Avram Grant’s arrival at Chelsea has been confusing on several levels. Questions posed have included: do the players like him? How long is he going to hang around? And, crucially for journalists, what words do we use to describe him? Grant is undeniably exotic. A Jew, an Israeli and a pal of the owner: a first in every sense.
The Sunday Mirror’s headline Secret network seemed to sum up a general feeling about the whole arrangement. “Grant certainly has friends in high places,” the paper noted on September 23. Many picked up on Grant’s “charm” (Daily Mirror: “Grant has a reputation as a charmer”). In the Daily Telegraph on September 1, Jeremy Wilson wrote that “his charming personality… perhaps best explains his sudden rise to the helm of one of world football’s powerhouses”. Secret networks, friends of friends: sound familiar? Well, yes, actually. It sounds a bit like football
Grant may or may not be charming, but it is tempting to wonder if this kind of stuff might be half-intended shorthand for something else. Particularly when other journalists looking for a handle on the newcomer have noted a lack of charm. “Avram Grant, someone who could be mistaken for Herman Munster,” wrote Sue Carroll in the Daily Mirror on September 26, no doubt deliberately picking up on the media-studies definition of the Munsters as a metaphor for the Jewish family cutting an exotic dash in suburban America. Henry Winter in the Daily Telegraph noted that Grant “resembles a middle‑ranking executive in a suburban Tel Aviv accountancy firm”, someone with “little charisma”.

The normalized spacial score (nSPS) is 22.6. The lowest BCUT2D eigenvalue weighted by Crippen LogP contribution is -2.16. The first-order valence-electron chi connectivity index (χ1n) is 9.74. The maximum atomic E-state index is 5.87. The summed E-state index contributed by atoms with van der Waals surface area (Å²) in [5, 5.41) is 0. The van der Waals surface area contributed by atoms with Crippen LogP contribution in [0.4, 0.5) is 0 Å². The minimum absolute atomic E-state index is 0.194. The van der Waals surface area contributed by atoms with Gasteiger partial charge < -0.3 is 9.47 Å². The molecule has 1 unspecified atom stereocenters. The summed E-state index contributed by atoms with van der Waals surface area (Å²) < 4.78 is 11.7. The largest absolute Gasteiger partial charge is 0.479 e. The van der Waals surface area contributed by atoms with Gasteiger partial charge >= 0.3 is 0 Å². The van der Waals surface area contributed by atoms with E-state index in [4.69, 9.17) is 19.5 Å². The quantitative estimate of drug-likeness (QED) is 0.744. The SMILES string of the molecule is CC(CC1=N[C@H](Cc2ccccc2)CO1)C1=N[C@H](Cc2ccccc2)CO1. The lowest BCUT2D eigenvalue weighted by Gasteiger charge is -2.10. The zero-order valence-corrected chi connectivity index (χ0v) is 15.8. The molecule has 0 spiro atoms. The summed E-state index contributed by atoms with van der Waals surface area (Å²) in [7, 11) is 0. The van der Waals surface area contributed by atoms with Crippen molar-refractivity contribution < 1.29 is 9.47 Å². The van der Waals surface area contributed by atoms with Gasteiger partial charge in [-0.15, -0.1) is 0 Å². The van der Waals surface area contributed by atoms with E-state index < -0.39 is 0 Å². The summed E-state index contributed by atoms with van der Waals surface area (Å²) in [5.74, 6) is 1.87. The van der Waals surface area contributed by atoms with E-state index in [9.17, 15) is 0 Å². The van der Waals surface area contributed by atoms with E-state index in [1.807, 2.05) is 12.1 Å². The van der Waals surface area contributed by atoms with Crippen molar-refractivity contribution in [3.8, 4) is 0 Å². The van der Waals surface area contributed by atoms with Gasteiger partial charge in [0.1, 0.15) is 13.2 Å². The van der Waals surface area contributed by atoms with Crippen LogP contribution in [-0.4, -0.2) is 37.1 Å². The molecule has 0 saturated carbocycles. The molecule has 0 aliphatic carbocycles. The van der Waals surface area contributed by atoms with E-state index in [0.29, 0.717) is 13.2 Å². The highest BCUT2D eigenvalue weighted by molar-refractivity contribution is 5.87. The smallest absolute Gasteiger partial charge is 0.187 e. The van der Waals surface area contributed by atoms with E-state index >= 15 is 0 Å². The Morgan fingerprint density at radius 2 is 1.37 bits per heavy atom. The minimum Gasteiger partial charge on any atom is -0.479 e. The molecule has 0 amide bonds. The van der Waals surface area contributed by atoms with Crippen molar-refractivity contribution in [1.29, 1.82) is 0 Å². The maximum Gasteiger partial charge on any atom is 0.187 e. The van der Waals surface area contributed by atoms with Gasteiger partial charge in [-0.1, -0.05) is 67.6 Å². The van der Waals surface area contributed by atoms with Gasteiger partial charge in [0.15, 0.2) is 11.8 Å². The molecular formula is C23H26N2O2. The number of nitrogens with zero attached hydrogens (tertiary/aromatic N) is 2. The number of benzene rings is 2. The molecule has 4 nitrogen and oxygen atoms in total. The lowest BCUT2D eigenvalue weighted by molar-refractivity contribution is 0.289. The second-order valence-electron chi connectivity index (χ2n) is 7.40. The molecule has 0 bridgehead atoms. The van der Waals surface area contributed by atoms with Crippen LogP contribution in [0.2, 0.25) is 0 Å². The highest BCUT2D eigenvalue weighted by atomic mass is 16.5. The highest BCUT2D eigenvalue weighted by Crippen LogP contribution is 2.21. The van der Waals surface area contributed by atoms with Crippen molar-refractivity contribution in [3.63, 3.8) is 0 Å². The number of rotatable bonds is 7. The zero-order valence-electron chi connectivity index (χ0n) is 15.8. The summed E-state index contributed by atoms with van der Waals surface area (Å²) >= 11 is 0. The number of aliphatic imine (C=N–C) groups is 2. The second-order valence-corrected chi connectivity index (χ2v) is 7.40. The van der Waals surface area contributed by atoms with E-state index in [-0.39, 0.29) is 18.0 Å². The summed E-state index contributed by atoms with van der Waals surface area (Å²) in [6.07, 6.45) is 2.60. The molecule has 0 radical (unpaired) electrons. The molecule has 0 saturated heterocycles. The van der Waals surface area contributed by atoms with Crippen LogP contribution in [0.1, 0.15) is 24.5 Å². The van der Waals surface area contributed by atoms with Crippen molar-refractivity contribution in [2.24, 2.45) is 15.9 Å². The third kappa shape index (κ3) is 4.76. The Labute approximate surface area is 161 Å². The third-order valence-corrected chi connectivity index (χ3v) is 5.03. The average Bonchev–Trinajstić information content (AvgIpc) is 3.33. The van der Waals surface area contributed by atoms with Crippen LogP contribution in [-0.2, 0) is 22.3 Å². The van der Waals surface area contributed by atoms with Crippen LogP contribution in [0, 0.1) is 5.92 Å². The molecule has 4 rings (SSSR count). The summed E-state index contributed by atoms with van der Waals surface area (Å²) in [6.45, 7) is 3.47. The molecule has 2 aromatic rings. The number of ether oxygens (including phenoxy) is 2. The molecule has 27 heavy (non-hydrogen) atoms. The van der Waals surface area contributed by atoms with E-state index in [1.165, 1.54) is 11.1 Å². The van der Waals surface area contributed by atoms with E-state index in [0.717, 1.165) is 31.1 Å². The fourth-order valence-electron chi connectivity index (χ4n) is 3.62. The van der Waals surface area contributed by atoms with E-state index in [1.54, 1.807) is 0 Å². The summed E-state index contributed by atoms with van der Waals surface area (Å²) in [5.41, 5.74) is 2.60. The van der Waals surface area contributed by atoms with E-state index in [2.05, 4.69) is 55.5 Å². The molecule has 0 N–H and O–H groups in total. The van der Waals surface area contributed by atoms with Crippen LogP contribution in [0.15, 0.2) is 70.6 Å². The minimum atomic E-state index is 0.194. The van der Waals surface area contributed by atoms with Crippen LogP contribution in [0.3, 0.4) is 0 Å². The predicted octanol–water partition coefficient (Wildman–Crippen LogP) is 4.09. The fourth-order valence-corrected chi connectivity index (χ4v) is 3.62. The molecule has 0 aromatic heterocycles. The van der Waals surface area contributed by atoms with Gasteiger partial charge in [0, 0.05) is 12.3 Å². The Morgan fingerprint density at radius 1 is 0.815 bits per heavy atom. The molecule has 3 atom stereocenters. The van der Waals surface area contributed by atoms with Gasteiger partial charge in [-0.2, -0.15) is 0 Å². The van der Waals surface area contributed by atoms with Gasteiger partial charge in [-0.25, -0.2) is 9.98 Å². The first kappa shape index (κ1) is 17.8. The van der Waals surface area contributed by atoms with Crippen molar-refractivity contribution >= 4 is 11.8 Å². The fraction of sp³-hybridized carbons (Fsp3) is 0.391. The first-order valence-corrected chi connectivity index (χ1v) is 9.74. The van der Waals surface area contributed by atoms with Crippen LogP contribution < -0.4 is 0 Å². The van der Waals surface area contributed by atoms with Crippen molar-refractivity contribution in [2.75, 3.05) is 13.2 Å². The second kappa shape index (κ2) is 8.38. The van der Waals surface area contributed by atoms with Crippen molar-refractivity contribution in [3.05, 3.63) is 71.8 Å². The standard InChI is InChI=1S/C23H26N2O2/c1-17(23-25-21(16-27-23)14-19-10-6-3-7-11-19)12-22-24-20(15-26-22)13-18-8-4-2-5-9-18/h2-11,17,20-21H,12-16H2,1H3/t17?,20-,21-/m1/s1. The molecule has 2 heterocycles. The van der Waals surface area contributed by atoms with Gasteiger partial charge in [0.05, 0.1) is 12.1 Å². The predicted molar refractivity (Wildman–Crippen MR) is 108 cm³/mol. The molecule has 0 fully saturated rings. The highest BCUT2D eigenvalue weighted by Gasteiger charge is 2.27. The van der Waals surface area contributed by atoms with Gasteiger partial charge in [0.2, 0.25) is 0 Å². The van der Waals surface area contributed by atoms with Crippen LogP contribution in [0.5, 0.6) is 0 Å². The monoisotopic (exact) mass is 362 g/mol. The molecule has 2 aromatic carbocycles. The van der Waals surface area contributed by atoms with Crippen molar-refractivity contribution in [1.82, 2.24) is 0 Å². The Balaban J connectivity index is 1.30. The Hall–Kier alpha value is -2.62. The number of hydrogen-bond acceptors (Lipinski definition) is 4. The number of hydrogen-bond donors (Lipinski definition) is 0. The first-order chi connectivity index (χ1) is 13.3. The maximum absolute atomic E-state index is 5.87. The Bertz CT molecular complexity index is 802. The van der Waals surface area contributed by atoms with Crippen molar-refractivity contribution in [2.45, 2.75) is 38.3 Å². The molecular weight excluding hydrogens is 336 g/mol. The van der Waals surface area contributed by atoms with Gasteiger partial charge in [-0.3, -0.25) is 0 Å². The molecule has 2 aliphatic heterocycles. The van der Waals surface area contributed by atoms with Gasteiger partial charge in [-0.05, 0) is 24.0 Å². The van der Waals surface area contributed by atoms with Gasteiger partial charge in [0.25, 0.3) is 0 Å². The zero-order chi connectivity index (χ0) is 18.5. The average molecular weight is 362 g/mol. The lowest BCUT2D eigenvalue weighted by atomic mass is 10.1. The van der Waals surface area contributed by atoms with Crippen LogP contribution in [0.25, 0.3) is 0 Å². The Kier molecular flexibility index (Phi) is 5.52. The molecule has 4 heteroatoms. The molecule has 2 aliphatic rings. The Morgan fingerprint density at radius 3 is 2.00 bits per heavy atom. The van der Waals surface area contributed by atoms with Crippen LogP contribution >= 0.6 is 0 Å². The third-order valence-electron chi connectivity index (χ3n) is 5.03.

Some of the coverage could easily be misinterpreted. Particularly in the Telegraph, a paper that has felt the need to remind us seven times in the last 18 months that – for all that it’s relevant to his ownership of Chelsea – Roman Abramovich is Jewish.
It all reads a bit like sports writers out of their comfort zone; attempting to write in the usual broad generalisations, while awkwardly skirting around different kinds of broad generalisation. Martin Samuel of the Times, who is of Jewish background, addressed this subject in his column on October 3: “A modern, politically enlightened Chelsea fan is still left grappling with a way of describing the ‘jobs for the boys’ culture that seems to have gripped his club, without being carelessly labelled a fascist.” At least if he wins a few matches soon Grant may become just another football manager for a while. A manager who, like pretty much every single one of his peers, has arrived in his position via football’s usual hodgepodge of connections, old-pals-acts, best buddies and the old trick of charming the chairmen.
From WSC 249 November 2007